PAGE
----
More than 100 Christians have been sent to “re-education” camps in China’s north-western Xinjiang Uyghur Autonomous Region in the past few months.
In these camps, also known as “study centers” or “mind-transformation centers,” they are taught how to be loyal to the communist ideology.
Most of those detained are from the Uyghur ethnic minority group and have a Muslim background. In recent years the Uyghurs they have been the prime targets of the government’s “anti-terror” campaign, aimed at cracking down on both separatist groups and militant Islamists. But those who have converted to Christianity have also been caught up in the crackdown.
A source told World Watch Monitor that members of his church were sent to such a camp without knowing when they would come back. Some stayed there for a month, others for half a year or even longer, the source said. Christian families were torn apart as one or both parents were taken for “re-education”.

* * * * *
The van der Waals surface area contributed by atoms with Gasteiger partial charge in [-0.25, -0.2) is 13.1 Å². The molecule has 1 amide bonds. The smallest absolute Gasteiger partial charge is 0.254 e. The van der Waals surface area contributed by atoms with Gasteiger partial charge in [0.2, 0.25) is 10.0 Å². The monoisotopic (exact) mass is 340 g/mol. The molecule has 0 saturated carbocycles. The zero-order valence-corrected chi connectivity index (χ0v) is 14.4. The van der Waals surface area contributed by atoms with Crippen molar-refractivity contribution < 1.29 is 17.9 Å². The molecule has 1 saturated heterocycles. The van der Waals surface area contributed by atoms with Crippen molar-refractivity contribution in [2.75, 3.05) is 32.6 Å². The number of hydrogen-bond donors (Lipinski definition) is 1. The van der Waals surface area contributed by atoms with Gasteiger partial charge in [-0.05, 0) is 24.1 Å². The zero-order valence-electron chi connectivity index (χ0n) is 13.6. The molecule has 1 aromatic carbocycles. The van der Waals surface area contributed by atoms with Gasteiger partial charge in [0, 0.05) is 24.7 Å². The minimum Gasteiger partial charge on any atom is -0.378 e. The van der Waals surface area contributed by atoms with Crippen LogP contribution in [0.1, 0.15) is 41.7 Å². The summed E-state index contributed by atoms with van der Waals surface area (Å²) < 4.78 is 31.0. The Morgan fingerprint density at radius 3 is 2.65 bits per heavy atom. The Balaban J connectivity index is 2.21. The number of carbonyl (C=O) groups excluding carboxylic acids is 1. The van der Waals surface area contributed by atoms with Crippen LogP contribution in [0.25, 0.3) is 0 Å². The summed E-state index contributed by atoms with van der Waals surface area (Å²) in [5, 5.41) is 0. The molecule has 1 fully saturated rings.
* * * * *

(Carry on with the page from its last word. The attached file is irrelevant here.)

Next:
One woman, married to a leader of a community, said that she doesn’t know where her husband is, but she believes that God is using him in the prisons or camps. “Sometimes I am worried that he doesn’t have enough clothes to keep warm in the prison,” she said.
“I am afraid it will affect my children too,” said another woman whose husband has been taken for re-education and supports other women in her situation. “The teacher in the school is paying special attention to my children after the authorities told the school about my husband,” she added.
The world’s most surveilled area
Xinjiang is now the world’s most intensely surveilled area, according to a Wall Street Journal report.
“There are armoured cars on the street, police stations on every corner and tons of surveillance cameras,” WSJ reported.
To live in this region means being checked many times every day, whether in the market, on the road, entering the cinema, or travelling by train or bus.
“Even your smartphone is checked,” WSJ reported.
Government-registered churches are also required to scan people when they come to Sunday services. As they enter, they have to show their ID cards and an alarm will be sounded if anyone works for the government or a public institution. It is for this reason that many Christians have stopped going to registered churches and now meet in smaller groups.
“I feel like I live in a big prison,” World Watch Monitor’s source said.
— World Watch Monitor